“Celery juice, an online business and lifting heavy poundage. These are just three of a multitude of things that keep sisters, online health and fitness influencers and Western University alumni Hayley and Chelsey Liske moving all day, every day.” I read about Hayley and Chelsey in the Western Gazette. While I was excited to hear about their success, I was nervous about the details.
And I confess I was both shocked and amused by their daily schedule which included their meals, their workouts, time for gratitude journalling, social media, and meditation.
It reminded me of the new pink planner, pictured above, that I got over the holidays. I like the pink and it’s nice paper and a good size but the categories put me off ever using it. There are spaces for tracking food and exercise, fine, but also you have to write in your own motivational quote and track “self care.”
On the one hand, here at the blog we’re all about an expansive account of fitness that includes sleep, mental and emotional well being as well as having fun. But there’s something about tracking glasses of water alongside meditation, and gratitude rituals that rubs me the wrong way. Can’t I just go to the gym and fling some heavy weights around? Do I really have to meditate and list the things for which I’m grateful as well? Can’t I just have a hot bath without calling it “self care.” It feels to me like TOO MUCH.
It’s also precious and in this case, pink, and only available to a very small group of women.
4 thoughts on “Fitness as a very demanding lifestyle? Or, Sam likes tracking but not all the things!”
Not sure tracking everything enjoyable is the way to go. Methinks enjoyable stuff happens a bit more spontaneously during the day. As long as it’s done, that’s good enough for me.
They are disciplined..wonder what they will be like in 10 years re such documentation.
This is kind of my issue with fitness watches. I want maybe heart rate, and tracking mileage when I hike. I don’t want to know how little sleep I got, when my watch thinks I’m feeling stressed or reminders when I don’t hit a step goal or decide to curl up with a book. Ugh. Do we have to track Everything? And it’s very similar , for me anyway, of a diet mentality. If I forget to log something, what’s the point? Did i ruin the month? Should I just quit tracking this week? And on a on and on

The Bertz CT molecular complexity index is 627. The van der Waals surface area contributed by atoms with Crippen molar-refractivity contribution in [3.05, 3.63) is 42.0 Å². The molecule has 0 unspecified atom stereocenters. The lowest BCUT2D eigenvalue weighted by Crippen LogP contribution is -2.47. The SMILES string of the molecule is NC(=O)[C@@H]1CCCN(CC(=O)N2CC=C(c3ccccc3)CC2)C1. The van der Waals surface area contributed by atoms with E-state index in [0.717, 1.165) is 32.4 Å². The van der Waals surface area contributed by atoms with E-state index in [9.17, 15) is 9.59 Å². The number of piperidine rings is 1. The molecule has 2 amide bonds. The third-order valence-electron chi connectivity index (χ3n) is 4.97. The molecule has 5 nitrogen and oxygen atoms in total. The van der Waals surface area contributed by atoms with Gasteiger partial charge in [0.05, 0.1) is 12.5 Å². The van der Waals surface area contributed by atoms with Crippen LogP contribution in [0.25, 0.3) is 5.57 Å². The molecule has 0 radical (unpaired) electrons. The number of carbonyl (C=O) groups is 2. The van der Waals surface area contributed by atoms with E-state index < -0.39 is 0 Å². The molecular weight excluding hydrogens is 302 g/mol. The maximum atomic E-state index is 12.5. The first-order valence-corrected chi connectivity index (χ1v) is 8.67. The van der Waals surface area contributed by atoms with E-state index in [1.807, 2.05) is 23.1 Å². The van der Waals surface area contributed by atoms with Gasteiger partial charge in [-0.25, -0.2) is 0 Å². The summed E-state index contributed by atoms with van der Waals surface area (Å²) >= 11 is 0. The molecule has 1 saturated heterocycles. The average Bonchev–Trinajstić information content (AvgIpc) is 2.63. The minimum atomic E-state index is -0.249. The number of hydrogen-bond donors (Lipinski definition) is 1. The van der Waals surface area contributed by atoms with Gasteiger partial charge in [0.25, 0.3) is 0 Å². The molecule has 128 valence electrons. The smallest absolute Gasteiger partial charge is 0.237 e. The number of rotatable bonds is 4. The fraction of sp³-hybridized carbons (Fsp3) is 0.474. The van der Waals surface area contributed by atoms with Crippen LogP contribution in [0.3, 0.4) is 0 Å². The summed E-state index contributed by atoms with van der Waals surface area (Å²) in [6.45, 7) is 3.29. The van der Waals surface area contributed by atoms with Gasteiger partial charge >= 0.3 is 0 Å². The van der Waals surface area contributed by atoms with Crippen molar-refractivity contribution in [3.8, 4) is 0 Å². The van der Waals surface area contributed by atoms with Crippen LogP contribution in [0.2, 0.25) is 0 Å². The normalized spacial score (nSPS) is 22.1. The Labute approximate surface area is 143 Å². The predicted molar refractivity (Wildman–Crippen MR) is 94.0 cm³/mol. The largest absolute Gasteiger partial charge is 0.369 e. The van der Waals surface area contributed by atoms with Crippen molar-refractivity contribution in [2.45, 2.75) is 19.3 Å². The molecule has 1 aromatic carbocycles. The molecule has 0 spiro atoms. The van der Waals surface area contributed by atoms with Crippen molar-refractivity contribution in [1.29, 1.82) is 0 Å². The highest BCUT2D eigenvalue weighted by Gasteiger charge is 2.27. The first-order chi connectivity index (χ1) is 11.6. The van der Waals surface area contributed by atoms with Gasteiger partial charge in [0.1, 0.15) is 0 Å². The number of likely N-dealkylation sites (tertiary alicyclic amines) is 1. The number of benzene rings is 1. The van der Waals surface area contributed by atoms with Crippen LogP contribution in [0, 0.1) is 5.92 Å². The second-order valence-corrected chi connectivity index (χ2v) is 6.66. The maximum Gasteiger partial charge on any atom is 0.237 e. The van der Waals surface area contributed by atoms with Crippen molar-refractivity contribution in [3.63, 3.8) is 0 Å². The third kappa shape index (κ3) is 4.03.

My first response, even before reading the article was, “No, no, NOOOOOooooo!” But, I couldn’t tell you why.
But you put your finger on it–diet mentality! Here is another way we can transform self-care into a big pile of guilt, obsession, and struggling with minutia instead of focussing on the big picture. No thank you.
Choose one or two boxes. Focus there for a while. When that’s good, move on to a different box for a while. That’s the only way I can imagine using that journal sanely.
Anything is a hassle before it becomes a habit. But habits take time. One thing at a time sweet on line friend. As a FITness professional I would lose clients if I asked them to tackle all of this as new practice. Baby steps. Implement one at a time. What works for you and what you like and enjoy tracking. Im not a calorie counter or calorie tracker. Too much math! But I have enjoyed at one time diet journaling. I hate tracking miles and I don’t weight on a scale. Do you! Be you! ENJOY!
Comments are closed.